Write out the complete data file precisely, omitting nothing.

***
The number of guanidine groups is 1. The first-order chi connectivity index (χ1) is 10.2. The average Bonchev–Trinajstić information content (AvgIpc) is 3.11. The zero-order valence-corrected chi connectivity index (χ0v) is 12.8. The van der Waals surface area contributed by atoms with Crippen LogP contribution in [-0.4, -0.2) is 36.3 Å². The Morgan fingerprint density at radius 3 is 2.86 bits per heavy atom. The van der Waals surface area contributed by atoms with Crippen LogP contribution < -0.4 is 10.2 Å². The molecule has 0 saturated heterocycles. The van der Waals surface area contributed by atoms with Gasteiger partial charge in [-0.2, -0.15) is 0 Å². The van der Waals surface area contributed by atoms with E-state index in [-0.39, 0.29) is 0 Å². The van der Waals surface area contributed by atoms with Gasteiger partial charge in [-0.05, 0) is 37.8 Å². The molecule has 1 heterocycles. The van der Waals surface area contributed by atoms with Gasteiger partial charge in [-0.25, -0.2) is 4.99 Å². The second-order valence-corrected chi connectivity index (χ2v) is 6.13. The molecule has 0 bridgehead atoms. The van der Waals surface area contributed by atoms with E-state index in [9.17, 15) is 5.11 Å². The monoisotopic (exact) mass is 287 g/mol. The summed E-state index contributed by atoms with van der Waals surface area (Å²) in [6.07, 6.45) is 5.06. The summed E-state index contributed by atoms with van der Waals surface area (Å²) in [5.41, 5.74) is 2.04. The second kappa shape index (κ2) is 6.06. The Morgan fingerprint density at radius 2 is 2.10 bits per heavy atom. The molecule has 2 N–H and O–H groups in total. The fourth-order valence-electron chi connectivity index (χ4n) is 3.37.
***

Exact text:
The number of guanidine groups is 1. The first-order chi connectivity index (χ1) is 10.2. The average Bonchev–Trinajstić information content (AvgIpc) is 3.11. The zero-order valence-corrected chi connectivity index (χ0v) is 12.8. The van der Waals surface area contributed by atoms with Crippen LogP contribution in [-0.4, -0.2) is 36.3 Å². The Morgan fingerprint density at radius 3 is 2.86 bits per heavy atom. The van der Waals surface area contributed by atoms with Crippen LogP contribution < -0.4 is 10.2 Å². The molecule has 0 saturated heterocycles. The van der Waals surface area contributed by atoms with Gasteiger partial charge in [-0.2, -0.15) is 0 Å². The van der Waals surface area contributed by atoms with E-state index in [-0.39, 0.29) is 0 Å². The van der Waals surface area contributed by atoms with Gasteiger partial charge in [-0.05, 0) is 37.8 Å². The molecule has 1 heterocycles. The van der Waals surface area contributed by atoms with Gasteiger partial charge in [-0.25, -0.2) is 4.99 Å². The second-order valence-corrected chi connectivity index (χ2v) is 6.13. The molecule has 0 bridgehead atoms. The van der Waals surface area contributed by atoms with E-state index in [9.17, 15) is 5.11 Å². The monoisotopic (exact) mass is 287 g/mol. The summed E-state index contributed by atoms with van der Waals surface area (Å²) in [6.07, 6.45) is 5.06. The summed E-state index contributed by atoms with van der Waals surface area (Å²) in [5.41, 5.74) is 2.04. The second kappa shape index (κ2) is 6.06. The Morgan fingerprint density at radius 2 is 2.10 bits per heavy atom. The molecule has 2 N–H and O–H groups in total. The fourth-order valence-electron chi connectivity index (χ4n) is 3.37.